Reflections on Rancor in Political Discussion

Unfortunately, there is increased rancor in today’s dialogue about public policy. It is easy to find negativity from politicians, media, and even your friends and neighbors. It is rare to find positive, intelligent, forward-looking events and communities that offer public policy solutions.

That’s where you come in. That’s where AFF comes in. And it is how liberty will rise above the noise to prevail in the long term.

As I reflect on my six years with America’s Future Foundation, one point of pride is the nature of the people and events associated with it. I do not recall an ad hominem attack at an AFF program or a culture of rancor, even when the most divisive topics were discussed, including immigration and right-to-work. Young people are attracted by intelligent and positive conversation, even if they don’t initially embrace free market ideas.

Eric Shierman’s account of the AFF Portland chapter launch confirmed this last week. He wrote,

“I made it out to their first event this week and saw something you don’t see every day: a room filled with young people interested in limiting the size and scope of government… It was so refreshing to go to an event about politics that wasn’t filled with anger.”

Together, we’ve created a network in 27 cities around the country that counters rancor by offering fun and unique events based on unifying principles: free markets, limited government, and personal responsibility. It provides a unique social community where people come back to learn more and gain valuable advocacy skills.

AFF Austin leader Ellen Bartling explains,

“The power of AFF’s approach is that it weaves intellectually challenging topics into having a great time; brings experts into more intimate social settings where beginner members feel free to ask earnest questions; and provides opportunities for both intellectual growth and practical, professional growth.”

For more than two decades, AFF has incubated the talents not just of our members, but of our leadership as well. Former AFF executive directors and senior leaders now serve in executive positions at leading think tanks, activist groups, and in the private sector. Thousands of other AFF alumni are in positions of influence thanks to donor investment in their education and development.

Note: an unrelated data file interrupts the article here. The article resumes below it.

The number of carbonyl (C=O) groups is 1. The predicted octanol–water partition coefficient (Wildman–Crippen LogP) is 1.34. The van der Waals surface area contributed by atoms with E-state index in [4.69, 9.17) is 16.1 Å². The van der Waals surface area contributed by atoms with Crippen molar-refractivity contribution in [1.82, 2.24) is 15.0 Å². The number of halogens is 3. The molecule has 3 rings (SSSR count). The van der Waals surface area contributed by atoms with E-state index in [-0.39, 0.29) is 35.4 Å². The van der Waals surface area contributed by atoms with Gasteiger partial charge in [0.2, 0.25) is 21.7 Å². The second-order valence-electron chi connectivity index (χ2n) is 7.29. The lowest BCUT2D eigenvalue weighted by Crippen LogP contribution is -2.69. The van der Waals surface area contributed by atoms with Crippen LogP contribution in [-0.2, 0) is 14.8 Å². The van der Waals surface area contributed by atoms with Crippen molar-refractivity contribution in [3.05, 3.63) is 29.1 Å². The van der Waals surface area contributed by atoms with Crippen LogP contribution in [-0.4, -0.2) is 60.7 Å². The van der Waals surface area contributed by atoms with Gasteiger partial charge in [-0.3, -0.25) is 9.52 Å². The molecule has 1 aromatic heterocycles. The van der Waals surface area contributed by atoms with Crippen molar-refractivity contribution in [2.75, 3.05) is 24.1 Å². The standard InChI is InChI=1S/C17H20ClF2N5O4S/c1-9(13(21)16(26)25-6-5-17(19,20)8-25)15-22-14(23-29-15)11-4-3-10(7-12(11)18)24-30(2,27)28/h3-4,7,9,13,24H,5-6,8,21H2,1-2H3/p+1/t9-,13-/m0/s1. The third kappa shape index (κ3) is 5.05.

I’m the latest in this line of liberty advocates, and accepted a position as director of foundation relations with the Institute for Humane Studies (IHS), starting September 5, 2017. It’s an incredible opportunity to grow their work to educate students for liberty and empower faculty to make long-term change on campus. This is a personal passion of mine, all the way back to my time as a Young America’s Foundation activist at Ithaca College.

It has been an honor to serve AFF these past six years. I am proud of the growth of the organization and everything we’ve accomplished. It’s very exciting to think about all the talented people you and AFF have touched, and the impact they will have over the next 20 to 30 years in the world of ideas. This month’s chapter launches in Portland and Jacksonville are just the latest examples.

The board and I are fully committed to finding AFF’s new executive director and equipping him or her with the tools necessary to bring AFF to the next level. Together, we can inspire the Millennial generation to embrace free markets, limited government, and personal responsibility. You can learn more about the search here.

Again, thank you for your support, and I look forward to working with you in a new capacity soon.

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